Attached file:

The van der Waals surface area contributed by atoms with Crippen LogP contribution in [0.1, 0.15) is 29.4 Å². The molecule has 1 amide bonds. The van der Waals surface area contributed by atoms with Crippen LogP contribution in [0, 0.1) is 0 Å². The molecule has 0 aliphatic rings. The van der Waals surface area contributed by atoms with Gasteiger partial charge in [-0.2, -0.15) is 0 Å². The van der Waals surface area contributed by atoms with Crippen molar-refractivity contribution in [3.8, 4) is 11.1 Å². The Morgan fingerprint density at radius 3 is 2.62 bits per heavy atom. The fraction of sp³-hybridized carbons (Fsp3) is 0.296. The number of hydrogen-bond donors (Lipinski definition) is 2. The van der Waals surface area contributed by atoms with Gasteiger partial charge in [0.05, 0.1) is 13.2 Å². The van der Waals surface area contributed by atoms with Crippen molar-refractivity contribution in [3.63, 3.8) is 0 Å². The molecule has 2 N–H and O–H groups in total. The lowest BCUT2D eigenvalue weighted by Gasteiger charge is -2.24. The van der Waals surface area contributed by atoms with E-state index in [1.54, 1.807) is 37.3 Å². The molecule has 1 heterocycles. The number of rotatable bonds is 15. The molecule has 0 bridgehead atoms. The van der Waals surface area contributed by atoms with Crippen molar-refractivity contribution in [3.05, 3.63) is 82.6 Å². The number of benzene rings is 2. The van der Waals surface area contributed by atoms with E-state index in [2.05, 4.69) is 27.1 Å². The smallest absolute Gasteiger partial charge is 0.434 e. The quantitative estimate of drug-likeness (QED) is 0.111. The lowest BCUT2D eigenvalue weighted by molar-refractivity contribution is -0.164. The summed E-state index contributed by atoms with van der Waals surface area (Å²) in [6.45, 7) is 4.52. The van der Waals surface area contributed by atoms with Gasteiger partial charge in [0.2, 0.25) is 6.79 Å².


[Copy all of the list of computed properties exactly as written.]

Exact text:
The van der Waals surface area contributed by atoms with Crippen LogP contribution in [0.1, 0.15) is 29.4 Å². The molecule has 1 amide bonds. The van der Waals surface area contributed by atoms with Crippen LogP contribution in [0, 0.1) is 0 Å². The molecule has 0 aliphatic rings. The van der Waals surface area contributed by atoms with Gasteiger partial charge in [-0.2, -0.15) is 0 Å². The van der Waals surface area contributed by atoms with Crippen molar-refractivity contribution in [3.8, 4) is 11.1 Å². The Morgan fingerprint density at radius 3 is 2.62 bits per heavy atom. The fraction of sp³-hybridized carbons (Fsp3) is 0.296. The number of hydrogen-bond donors (Lipinski definition) is 2. The van der Waals surface area contributed by atoms with Gasteiger partial charge in [0.05, 0.1) is 13.2 Å². The van der Waals surface area contributed by atoms with Crippen molar-refractivity contribution in [3.63, 3.8) is 0 Å². The molecule has 2 N–H and O–H groups in total. The lowest BCUT2D eigenvalue weighted by Gasteiger charge is -2.24. The van der Waals surface area contributed by atoms with E-state index in [1.54, 1.807) is 37.3 Å². The molecule has 1 heterocycles. The number of rotatable bonds is 15. The molecule has 0 bridgehead atoms. The van der Waals surface area contributed by atoms with Crippen molar-refractivity contribution in [3.05, 3.63) is 82.6 Å². The number of benzene rings is 2. The van der Waals surface area contributed by atoms with E-state index in [2.05, 4.69) is 27.1 Å². The smallest absolute Gasteiger partial charge is 0.434 e. The quantitative estimate of drug-likeness (QED) is 0.111. The lowest BCUT2D eigenvalue weighted by molar-refractivity contribution is -0.164. The summed E-state index contributed by atoms with van der Waals surface area (Å²) in [6.45, 7) is 4.52. The van der Waals surface area contributed by atoms with Gasteiger partial charge in [0.2, 0.25) is 6.79 Å².